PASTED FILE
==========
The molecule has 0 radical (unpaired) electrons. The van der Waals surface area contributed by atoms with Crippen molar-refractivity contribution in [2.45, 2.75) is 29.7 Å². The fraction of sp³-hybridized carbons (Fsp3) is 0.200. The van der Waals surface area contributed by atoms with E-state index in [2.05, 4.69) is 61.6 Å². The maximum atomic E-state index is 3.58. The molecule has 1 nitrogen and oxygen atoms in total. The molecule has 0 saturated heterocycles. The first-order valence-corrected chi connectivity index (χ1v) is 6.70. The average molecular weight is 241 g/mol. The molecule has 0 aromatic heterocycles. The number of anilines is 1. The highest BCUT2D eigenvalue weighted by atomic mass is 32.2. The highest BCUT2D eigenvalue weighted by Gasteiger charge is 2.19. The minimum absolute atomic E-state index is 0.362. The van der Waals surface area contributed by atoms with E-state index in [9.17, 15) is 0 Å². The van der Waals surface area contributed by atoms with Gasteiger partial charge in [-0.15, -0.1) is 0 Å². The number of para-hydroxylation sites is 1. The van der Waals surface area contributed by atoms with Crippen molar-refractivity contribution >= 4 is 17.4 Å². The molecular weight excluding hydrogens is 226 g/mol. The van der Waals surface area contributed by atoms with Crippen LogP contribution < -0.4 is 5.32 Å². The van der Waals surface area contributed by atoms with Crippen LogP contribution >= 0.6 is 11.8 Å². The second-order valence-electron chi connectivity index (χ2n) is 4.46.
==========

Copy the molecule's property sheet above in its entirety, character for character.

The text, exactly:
The molecule has 0 radical (unpaired) electrons. The van der Waals surface area contributed by atoms with Crippen molar-refractivity contribution in [2.45, 2.75) is 29.7 Å². The fraction of sp³-hybridized carbons (Fsp3) is 0.200. The van der Waals surface area contributed by atoms with E-state index in [2.05, 4.69) is 61.6 Å². The maximum atomic E-state index is 3.58. The molecule has 1 nitrogen and oxygen atoms in total. The molecule has 0 saturated heterocycles. The first-order valence-corrected chi connectivity index (χ1v) is 6.70. The average molecular weight is 241 g/mol. The molecule has 0 aromatic heterocycles. The number of anilines is 1. The highest BCUT2D eigenvalue weighted by atomic mass is 32.2. The highest BCUT2D eigenvalue weighted by Gasteiger charge is 2.19. The minimum absolute atomic E-state index is 0.362. The van der Waals surface area contributed by atoms with E-state index in [9.17, 15) is 0 Å². The van der Waals surface area contributed by atoms with Gasteiger partial charge in [-0.15, -0.1) is 0 Å². The number of para-hydroxylation sites is 1. The van der Waals surface area contributed by atoms with Crippen molar-refractivity contribution >= 4 is 17.4 Å². The molecular weight excluding hydrogens is 226 g/mol. The van der Waals surface area contributed by atoms with Crippen LogP contribution < -0.4 is 5.32 Å². The van der Waals surface area contributed by atoms with Crippen LogP contribution >= 0.6 is 11.8 Å². The second-order valence-electron chi connectivity index (χ2n) is 4.46.